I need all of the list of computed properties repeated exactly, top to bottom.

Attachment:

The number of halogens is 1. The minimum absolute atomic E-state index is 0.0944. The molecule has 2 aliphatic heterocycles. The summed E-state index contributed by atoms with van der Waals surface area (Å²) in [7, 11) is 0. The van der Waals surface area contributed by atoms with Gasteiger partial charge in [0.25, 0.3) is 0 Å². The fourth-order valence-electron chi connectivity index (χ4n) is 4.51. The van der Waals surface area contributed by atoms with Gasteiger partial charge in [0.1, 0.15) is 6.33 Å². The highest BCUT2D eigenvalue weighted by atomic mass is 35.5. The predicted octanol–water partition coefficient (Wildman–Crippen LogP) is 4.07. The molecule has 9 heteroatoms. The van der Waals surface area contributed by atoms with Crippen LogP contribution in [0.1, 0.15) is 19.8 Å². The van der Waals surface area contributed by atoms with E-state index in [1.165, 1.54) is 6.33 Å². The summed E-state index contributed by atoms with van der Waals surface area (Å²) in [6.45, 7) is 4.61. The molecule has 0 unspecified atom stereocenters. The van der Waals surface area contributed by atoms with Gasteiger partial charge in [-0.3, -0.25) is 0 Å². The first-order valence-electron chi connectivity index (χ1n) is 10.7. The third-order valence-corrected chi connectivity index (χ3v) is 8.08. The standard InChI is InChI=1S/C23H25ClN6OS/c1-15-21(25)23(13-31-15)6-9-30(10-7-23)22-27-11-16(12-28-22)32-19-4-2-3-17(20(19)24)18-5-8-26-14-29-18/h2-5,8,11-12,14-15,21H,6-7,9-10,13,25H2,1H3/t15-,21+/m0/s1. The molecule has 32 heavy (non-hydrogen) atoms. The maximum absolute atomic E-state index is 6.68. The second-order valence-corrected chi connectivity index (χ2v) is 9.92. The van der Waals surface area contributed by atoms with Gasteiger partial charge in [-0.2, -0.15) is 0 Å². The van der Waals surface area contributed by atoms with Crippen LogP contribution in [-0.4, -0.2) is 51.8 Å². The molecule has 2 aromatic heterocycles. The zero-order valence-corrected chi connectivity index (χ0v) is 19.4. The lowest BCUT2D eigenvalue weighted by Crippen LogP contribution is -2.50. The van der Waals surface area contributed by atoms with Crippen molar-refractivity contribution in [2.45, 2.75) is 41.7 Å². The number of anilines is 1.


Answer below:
The number of halogens is 1. The minimum absolute atomic E-state index is 0.0944. The molecule has 2 aliphatic heterocycles. The summed E-state index contributed by atoms with van der Waals surface area (Å²) in [7, 11) is 0. The van der Waals surface area contributed by atoms with Gasteiger partial charge in [0.25, 0.3) is 0 Å². The fourth-order valence-electron chi connectivity index (χ4n) is 4.51. The van der Waals surface area contributed by atoms with Gasteiger partial charge in [0.1, 0.15) is 6.33 Å². The highest BCUT2D eigenvalue weighted by atomic mass is 35.5. The predicted octanol–water partition coefficient (Wildman–Crippen LogP) is 4.07. The molecule has 9 heteroatoms. The van der Waals surface area contributed by atoms with Crippen LogP contribution in [0.1, 0.15) is 19.8 Å². The van der Waals surface area contributed by atoms with E-state index in [1.165, 1.54) is 6.33 Å². The summed E-state index contributed by atoms with van der Waals surface area (Å²) in [6.45, 7) is 4.61. The molecule has 0 unspecified atom stereocenters. The van der Waals surface area contributed by atoms with Gasteiger partial charge in [-0.3, -0.25) is 0 Å². The first-order valence-electron chi connectivity index (χ1n) is 10.7. The third-order valence-corrected chi connectivity index (χ3v) is 8.08. The standard InChI is InChI=1S/C23H25ClN6OS/c1-15-21(25)23(13-31-15)6-9-30(10-7-23)22-27-11-16(12-28-22)32-19-4-2-3-17(20(19)24)18-5-8-26-14-29-18/h2-5,8,11-12,14-15,21H,6-7,9-10,13,25H2,1H3/t15-,21+/m0/s1. The molecule has 32 heavy (non-hydrogen) atoms. The maximum absolute atomic E-state index is 6.68. The second-order valence-corrected chi connectivity index (χ2v) is 9.92. The van der Waals surface area contributed by atoms with Gasteiger partial charge in [-0.2, -0.15) is 0 Å². The van der Waals surface area contributed by atoms with Crippen LogP contribution in [-0.4, -0.2) is 51.8 Å². The molecule has 2 aromatic heterocycles. The zero-order valence-corrected chi connectivity index (χ0v) is 19.4. The lowest BCUT2D eigenvalue weighted by Crippen LogP contribution is -2.50. The van der Waals surface area contributed by atoms with Crippen molar-refractivity contribution in [2.45, 2.75) is 41.7 Å². The number of anilines is 1.